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Analysis: Jury still out on 2018 WorldSBK technical rules

For 2018, WorldSBK  bosses decided to change the rules on maximum engine revs. For many reasons, but mainly to level the playing field for teams like the only two fully official efforts who have done all the recent winning – Kawasaki and Ducati – and all the others who are varying degrees of semi-official or almost private.

In winter testing, Rea and Sykes were on fire, and Ducati struggling a bit, the rest about the same.

Come the unique Phillip Island circuit, it was a little different. But just a little, as Ducati seemed to have the upper hand on Kawasaki – because of the fixed internal gear ratios acting on the lower power outputs, as much as anything else.


But reigning champion Jonathan Rea almost certainly lost a race win in the second contest when Melandri’s Ducati exited the fast final corner harder, slipstreamed him for a very short time and then burst past just in time to pass over the line.

Thrilling stuff, great for the fans, but Rea was not going anywhere near the idea that with 1,100rpm back again, the result would have been different.

“I can’t think like that,” he told bikesportnews.com. “Some tracks will suit us, some tracks will suit others, unfortunately our fourth gear is too tall. I do not blame the rules, and I enjoyed the race and it was quite fun to have a pit stop.”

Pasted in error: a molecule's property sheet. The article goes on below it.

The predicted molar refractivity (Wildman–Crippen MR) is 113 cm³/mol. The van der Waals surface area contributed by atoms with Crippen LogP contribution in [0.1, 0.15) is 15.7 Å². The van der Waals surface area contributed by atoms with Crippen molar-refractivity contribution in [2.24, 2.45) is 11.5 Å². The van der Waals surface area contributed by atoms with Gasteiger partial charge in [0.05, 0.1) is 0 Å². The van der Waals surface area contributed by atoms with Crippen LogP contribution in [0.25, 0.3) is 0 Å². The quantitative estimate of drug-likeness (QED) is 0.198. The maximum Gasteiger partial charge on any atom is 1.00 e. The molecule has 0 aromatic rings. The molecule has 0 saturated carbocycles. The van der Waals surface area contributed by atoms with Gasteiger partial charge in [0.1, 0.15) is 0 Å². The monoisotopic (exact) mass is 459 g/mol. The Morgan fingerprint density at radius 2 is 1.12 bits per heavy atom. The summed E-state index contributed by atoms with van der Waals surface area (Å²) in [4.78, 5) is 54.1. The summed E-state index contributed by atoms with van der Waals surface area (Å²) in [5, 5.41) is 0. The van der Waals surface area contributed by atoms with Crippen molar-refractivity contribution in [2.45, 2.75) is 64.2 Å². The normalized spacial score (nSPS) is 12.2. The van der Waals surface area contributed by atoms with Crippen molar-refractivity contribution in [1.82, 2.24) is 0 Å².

In general, the opinion among Rea and Sykes’s peers is that – at PI at least – the KRT duo had to work harder for what they got.

But everybody, especially Rea, knows it is too early to make a judgement on whether the new rev limits have done their job.

“Marco has always been strong in PI and Michael was at the front but he has always been strong here. We will see. We need four or five rounds until everybody finds their place. And the championship finds its rhythm. Right now, it is not the rules; it is nothing," said Rea.

"It is Phillip Island… It is a special place to throw up an amazing race with lots of riders involved. Seven riders in just over three seconds is great but we should reserve conclusions until after some more races."

Thailand next, and a circuit with a design and expected weather conditions so different from PI that it may as well come from another dimension, never mind a different country.

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